Some critics also argue that the full effects of marijuana still aren’t known and that actually it could be just as dangerous as other “harder” drugs. In which case there could be spiralling health costs which again would not be covered by the marijuana taxes. On the other hand, this criticism could be countered by the fact that there will also be an increased education system on drugs, their implications and the focus on the individual’s choice and personal autonomy. In addition, there is also the theory that marijuana is a gateway drug, and will lead users to try more dangerous and “harder” drugs.  However, under the proposed legislation the aim is that the market for other drugs will be obliterated by the lack of pressure from drug dealers and traffickers. It also remains to be seen whether the gateway theory even exists. 

Another criticism that has been raised is whether the public will feel comfortable with their consumption being individually monitored by the government and question such a paternalistic move attached to such a liberal piece of legislation. This mistrust could lead to an increase in the black market and the collapse of the protection available for those who really do require treatment. 

The policy has also been criticised by the President of Colombia, Juan Manuel Santos, who feels that by introducing such a radical policy unilaterally, it will be incredibly difficult for Uruguay to enforce these proposed laws. Without the support of surrounding countries in particular, it will be very difficult to entirely eradicate the sale of marijuana in the black market.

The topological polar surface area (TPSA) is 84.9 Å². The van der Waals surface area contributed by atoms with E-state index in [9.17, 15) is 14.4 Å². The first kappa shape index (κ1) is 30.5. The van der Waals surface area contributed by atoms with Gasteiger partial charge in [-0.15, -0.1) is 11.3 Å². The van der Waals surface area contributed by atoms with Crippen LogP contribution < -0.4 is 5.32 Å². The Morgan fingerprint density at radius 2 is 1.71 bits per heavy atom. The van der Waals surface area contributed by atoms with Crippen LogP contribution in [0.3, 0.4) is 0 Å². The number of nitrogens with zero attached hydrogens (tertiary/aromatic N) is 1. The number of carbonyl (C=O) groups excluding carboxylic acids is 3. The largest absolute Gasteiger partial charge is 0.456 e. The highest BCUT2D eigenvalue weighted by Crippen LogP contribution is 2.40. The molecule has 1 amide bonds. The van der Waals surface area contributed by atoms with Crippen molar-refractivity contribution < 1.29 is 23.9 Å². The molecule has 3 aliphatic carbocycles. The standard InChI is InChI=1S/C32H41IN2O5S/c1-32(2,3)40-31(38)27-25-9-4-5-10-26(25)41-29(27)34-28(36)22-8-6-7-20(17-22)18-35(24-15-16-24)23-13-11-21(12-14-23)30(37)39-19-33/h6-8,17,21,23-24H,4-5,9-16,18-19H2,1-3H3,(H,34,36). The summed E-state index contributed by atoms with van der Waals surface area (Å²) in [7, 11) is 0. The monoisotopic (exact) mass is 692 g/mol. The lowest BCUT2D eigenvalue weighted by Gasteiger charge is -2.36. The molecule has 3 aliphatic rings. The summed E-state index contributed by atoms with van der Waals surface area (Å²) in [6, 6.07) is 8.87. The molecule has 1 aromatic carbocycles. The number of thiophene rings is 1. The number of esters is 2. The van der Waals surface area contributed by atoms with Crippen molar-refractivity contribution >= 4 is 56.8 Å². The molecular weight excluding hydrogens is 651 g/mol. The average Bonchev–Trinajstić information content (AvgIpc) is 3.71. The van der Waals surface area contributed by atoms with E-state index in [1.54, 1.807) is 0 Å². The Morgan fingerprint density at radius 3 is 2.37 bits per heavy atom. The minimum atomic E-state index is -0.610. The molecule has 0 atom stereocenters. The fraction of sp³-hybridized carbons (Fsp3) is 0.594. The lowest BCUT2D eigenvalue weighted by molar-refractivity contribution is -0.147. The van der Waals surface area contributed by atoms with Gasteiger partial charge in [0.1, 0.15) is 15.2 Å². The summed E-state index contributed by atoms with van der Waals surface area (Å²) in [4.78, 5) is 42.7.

Realistic prognosis?

Without further information on what will actually be contained in the bill, it is very difficult to predict the success of this piece of legislation. The sparse details we have available seem to gloss over how the system will actually be implemented, possibly giving Parliament the opportunity to add more details after further debate into the matter. As a policy, it comes across well, but it will be up to the legislators to ensure that the implementation process is foolproof, as that is the only way such a radical bill would pass.